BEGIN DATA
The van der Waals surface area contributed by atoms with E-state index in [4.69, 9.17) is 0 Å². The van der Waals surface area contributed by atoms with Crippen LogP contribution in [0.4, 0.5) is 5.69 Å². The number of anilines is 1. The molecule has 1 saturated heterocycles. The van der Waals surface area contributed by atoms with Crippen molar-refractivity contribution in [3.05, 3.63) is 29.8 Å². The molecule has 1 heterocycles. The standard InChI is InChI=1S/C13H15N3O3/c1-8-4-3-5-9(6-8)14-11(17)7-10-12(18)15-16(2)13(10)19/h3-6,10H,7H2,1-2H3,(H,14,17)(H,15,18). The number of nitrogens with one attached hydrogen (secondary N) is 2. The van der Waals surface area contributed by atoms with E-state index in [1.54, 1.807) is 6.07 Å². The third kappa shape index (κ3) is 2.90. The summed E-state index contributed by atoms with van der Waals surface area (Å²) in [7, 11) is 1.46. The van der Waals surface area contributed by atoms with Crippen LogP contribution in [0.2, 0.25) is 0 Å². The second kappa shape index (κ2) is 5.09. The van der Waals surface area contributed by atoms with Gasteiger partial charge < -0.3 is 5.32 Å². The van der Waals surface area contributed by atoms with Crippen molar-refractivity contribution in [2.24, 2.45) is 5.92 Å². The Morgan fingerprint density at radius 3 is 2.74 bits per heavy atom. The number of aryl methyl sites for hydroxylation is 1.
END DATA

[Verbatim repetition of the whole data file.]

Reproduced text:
The van der Waals surface area contributed by atoms with E-state index in [4.69, 9.17) is 0 Å². The van der Waals surface area contributed by atoms with Crippen LogP contribution in [0.4, 0.5) is 5.69 Å². The number of anilines is 1. The molecule has 1 saturated heterocycles. The van der Waals surface area contributed by atoms with Crippen molar-refractivity contribution in [3.05, 3.63) is 29.8 Å². The molecule has 1 heterocycles. The standard InChI is InChI=1S/C13H15N3O3/c1-8-4-3-5-9(6-8)14-11(17)7-10-12(18)15-16(2)13(10)19/h3-6,10H,7H2,1-2H3,(H,14,17)(H,15,18). The number of nitrogens with one attached hydrogen (secondary N) is 2. The van der Waals surface area contributed by atoms with E-state index in [1.54, 1.807) is 6.07 Å². The third kappa shape index (κ3) is 2.90. The summed E-state index contributed by atoms with van der Waals surface area (Å²) in [7, 11) is 1.46. The van der Waals surface area contributed by atoms with Crippen LogP contribution in [0.2, 0.25) is 0 Å². The second kappa shape index (κ2) is 5.09. The van der Waals surface area contributed by atoms with Gasteiger partial charge < -0.3 is 5.32 Å². The van der Waals surface area contributed by atoms with Crippen molar-refractivity contribution in [2.24, 2.45) is 5.92 Å². The Morgan fingerprint density at radius 3 is 2.74 bits per heavy atom. The number of aryl methyl sites for hydroxylation is 1.